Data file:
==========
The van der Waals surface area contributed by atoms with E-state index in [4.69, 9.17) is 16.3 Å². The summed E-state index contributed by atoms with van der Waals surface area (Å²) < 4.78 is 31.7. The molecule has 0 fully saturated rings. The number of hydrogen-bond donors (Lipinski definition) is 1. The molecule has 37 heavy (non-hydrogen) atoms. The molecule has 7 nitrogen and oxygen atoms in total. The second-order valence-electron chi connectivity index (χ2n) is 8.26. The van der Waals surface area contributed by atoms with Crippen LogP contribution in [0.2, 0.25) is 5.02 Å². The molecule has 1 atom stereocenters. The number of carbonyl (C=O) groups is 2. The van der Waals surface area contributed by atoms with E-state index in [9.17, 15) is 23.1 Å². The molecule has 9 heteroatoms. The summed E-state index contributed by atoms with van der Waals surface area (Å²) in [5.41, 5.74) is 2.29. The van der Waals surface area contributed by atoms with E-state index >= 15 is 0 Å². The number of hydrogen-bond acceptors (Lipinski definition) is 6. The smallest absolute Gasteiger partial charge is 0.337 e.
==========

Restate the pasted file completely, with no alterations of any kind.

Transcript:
The van der Waals surface area contributed by atoms with E-state index in [4.69, 9.17) is 16.3 Å². The summed E-state index contributed by atoms with van der Waals surface area (Å²) < 4.78 is 31.7. The molecule has 0 fully saturated rings. The number of hydrogen-bond donors (Lipinski definition) is 1. The molecule has 37 heavy (non-hydrogen) atoms. The molecule has 7 nitrogen and oxygen atoms in total. The second-order valence-electron chi connectivity index (χ2n) is 8.26. The van der Waals surface area contributed by atoms with Crippen LogP contribution in [0.2, 0.25) is 5.02 Å². The molecule has 1 atom stereocenters. The number of carbonyl (C=O) groups is 2. The van der Waals surface area contributed by atoms with E-state index in [9.17, 15) is 23.1 Å². The molecule has 9 heteroatoms. The summed E-state index contributed by atoms with van der Waals surface area (Å²) in [5.41, 5.74) is 2.29. The van der Waals surface area contributed by atoms with E-state index >= 15 is 0 Å². The number of hydrogen-bond acceptors (Lipinski definition) is 6. The smallest absolute Gasteiger partial charge is 0.337 e.